You can continue to get them through your plan at the price your plan has negotiated with the manufacturers, which is usually less than you’d pay retail. Your plan will track your expenses so they count toward the out-of-pocket limit. In the gap, you may find drugs elsewhere that are less expensive than your plan charges. You can buy these if you wish — but, under Medicare rules, only drugs purchased at pharmacies within your plan’s network count toward the limit that gets you out of the gap.

    What counts toward my out-of-pocket spending limit?

    • Your deductible (if your plan has one);
  • Your copays during the initial coverage period;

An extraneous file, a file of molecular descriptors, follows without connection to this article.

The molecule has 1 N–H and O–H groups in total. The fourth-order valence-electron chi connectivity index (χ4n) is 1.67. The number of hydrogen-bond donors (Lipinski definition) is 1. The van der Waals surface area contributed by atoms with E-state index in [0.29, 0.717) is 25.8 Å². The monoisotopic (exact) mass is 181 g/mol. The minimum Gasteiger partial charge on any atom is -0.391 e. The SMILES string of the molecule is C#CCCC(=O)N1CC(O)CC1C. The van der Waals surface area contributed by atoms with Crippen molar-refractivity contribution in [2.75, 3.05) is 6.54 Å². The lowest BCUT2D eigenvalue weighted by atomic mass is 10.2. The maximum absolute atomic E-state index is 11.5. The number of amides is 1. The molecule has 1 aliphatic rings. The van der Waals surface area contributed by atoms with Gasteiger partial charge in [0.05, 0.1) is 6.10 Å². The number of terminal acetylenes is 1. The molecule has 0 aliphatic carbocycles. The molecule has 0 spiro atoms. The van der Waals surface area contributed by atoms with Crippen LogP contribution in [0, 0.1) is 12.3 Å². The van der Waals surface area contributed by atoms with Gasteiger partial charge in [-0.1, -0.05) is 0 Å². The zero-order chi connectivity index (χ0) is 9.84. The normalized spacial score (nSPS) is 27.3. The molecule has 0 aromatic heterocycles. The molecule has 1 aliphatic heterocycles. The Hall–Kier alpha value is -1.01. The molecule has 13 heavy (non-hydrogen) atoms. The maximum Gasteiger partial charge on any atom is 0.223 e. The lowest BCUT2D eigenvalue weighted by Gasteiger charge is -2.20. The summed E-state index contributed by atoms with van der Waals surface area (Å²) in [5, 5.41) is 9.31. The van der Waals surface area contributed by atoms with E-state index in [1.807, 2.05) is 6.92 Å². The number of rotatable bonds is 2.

• Any out-of-pocket payments you make for your drugs while you’re in the gap;
  • Fifty percent of the cost of brand-name drugs you buy in the gap (which represents the discount provided by the manufacturer), even though you have not paid full price for them;
  • Any payments for your drugs made by a family member or friend, a charitable group or a state pharmacy assistance program.
  • In all cases, only payments for drugs your plan covers on its formulary (including any “exceptions” you receive) and are purchased from a pharmacy in your plan’s network count toward the limit.

    What does not count toward my limit?

    • Your plan’s premiums;
  • Payments for drugs not covered by your plan;
  • Payments for drugs bought at a pharmacy outside your plan’s network;
  • Payments made by your plan, by an employer, union, federal agency or other group insurer;